Tuesday’s election offered limited, but tangible, hope to the LGBT community. For more lasting change, the ‘rainbow wave’ may have to accrue a lot more velocity.
The political map got a little more blue last night—but it also got a lot more rainbow.
The 2018 midterm elections didn’t deliver on every potential LGBT advancement, but they did result in several key victories for an embattled community: In Massachusetts, for the first time in history, a statewide vote upheld protections for transgender people in public accommodations—and by a large margin of 67 to 32 percent.
Colorado voters chose Jared Polis to be their governor, marking the first time in history that an openly gay man has been elected to that office nationwide. And as of early Wednesday morning, eight openly LGBT candidates had won federal elections.
Two high-profile LGBT politicians also kept their jobs: Oregon’s Kate Brown, who is the only openly bisexual person to be elected governor, and Wisconsin Senator Tammy Baldwin, who until Tuesday night was the only lesbian ever been elected to Congress.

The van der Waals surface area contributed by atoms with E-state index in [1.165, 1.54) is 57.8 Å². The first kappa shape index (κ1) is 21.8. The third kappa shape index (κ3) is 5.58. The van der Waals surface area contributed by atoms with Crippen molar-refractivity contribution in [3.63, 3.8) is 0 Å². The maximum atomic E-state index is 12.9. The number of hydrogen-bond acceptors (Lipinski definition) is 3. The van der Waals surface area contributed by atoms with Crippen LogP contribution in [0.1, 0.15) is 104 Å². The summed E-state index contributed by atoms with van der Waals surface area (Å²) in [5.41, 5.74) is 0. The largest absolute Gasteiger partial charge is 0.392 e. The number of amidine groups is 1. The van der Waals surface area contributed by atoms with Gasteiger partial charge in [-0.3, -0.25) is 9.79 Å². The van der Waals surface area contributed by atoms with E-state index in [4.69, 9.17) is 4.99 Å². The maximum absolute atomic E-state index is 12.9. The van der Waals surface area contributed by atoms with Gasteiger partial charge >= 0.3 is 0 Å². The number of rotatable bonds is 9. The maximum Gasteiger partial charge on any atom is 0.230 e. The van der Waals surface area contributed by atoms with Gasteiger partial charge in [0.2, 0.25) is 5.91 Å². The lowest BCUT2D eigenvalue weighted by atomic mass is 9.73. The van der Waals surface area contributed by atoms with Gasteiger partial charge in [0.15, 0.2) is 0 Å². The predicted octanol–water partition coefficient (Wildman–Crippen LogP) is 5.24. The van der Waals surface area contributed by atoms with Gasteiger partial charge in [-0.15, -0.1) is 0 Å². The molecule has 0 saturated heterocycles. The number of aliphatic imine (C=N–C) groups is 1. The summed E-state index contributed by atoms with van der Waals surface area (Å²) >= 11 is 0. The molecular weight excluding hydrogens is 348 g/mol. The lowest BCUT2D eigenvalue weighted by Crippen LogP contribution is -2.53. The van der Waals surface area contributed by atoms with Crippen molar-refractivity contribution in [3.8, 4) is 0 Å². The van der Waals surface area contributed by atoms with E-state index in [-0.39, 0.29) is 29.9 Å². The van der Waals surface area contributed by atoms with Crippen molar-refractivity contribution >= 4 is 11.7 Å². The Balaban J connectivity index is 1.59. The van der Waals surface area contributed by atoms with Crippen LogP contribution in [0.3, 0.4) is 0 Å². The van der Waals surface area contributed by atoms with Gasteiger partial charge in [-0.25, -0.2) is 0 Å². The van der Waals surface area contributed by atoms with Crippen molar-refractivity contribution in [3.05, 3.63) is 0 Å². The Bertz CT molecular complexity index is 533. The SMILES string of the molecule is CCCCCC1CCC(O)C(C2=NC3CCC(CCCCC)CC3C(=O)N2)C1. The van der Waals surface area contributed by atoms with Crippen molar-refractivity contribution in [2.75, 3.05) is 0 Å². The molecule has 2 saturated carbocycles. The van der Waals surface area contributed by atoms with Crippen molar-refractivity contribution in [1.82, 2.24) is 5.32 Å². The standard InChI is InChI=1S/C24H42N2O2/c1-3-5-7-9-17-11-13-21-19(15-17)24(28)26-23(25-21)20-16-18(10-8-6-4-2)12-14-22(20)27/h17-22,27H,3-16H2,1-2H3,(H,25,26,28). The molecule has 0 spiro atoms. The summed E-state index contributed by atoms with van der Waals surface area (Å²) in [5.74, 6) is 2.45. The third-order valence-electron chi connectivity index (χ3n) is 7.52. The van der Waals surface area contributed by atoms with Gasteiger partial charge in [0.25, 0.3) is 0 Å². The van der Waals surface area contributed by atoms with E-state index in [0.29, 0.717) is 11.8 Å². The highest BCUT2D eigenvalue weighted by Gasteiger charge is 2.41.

At the same time, there were major—if not entirely unexpected—LGBTlosses: openly transgender woman Christine Hallquist lost the Vermont gubernatorial election to Republican incumbent Phil Scott by a 15-point margin and out lesbian Lupe Valdez fell over a million votes short of Republican incumbent and former “bathroom bill” proponentGreg Abbott in the Texas gubernatorial election.
But the full scale of what LGBT advocates dubbed a “rainbow wave” may take days to come into focus: According to Victory Fund, a nonpartisan advocacy group that works to elect LGBT candidates, there were at least 391 out candidates on the ballot Tuesday night, with many of those races too close to call the morning after.
Caught in those tight contests were candidates like Krysten Sinema, an Arizona congresswoman and openly bisexual woman, who was running for the state’s open Senate seat and lesbian Iraq war veteran Gina Ortiz Jones, whose lost her Texas congressional race.